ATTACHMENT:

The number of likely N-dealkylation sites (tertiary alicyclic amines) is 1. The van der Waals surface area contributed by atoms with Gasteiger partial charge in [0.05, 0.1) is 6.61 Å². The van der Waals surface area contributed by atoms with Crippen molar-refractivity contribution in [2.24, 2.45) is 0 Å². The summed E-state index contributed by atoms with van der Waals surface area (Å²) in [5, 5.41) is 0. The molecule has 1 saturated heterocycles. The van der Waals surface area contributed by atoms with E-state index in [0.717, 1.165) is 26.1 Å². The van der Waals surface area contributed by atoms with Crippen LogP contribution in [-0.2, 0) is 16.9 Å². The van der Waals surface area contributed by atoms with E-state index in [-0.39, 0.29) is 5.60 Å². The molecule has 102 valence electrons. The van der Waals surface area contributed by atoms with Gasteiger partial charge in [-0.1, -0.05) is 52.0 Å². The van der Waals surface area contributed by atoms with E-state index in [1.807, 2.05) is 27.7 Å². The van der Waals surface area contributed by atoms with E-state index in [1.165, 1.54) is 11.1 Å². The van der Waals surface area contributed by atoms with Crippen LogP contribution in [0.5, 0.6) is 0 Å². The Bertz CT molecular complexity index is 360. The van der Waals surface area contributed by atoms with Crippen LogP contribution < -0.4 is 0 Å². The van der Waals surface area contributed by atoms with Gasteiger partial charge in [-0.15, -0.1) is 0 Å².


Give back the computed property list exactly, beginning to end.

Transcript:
The number of likely N-dealkylation sites (tertiary alicyclic amines) is 1. The van der Waals surface area contributed by atoms with Gasteiger partial charge in [0.05, 0.1) is 6.61 Å². The van der Waals surface area contributed by atoms with Crippen molar-refractivity contribution in [2.24, 2.45) is 0 Å². The summed E-state index contributed by atoms with van der Waals surface area (Å²) in [5, 5.41) is 0. The molecule has 1 saturated heterocycles. The van der Waals surface area contributed by atoms with E-state index in [0.717, 1.165) is 26.1 Å². The van der Waals surface area contributed by atoms with Crippen LogP contribution in [-0.2, 0) is 16.9 Å². The van der Waals surface area contributed by atoms with E-state index in [-0.39, 0.29) is 5.60 Å². The molecule has 102 valence electrons. The van der Waals surface area contributed by atoms with Gasteiger partial charge in [-0.1, -0.05) is 52.0 Å². The van der Waals surface area contributed by atoms with E-state index in [1.807, 2.05) is 27.7 Å². The van der Waals surface area contributed by atoms with E-state index in [1.165, 1.54) is 11.1 Å². The van der Waals surface area contributed by atoms with Crippen LogP contribution in [0.5, 0.6) is 0 Å². The Bertz CT molecular complexity index is 360. The van der Waals surface area contributed by atoms with Crippen LogP contribution < -0.4 is 0 Å². The van der Waals surface area contributed by atoms with Gasteiger partial charge in [-0.15, -0.1) is 0 Å².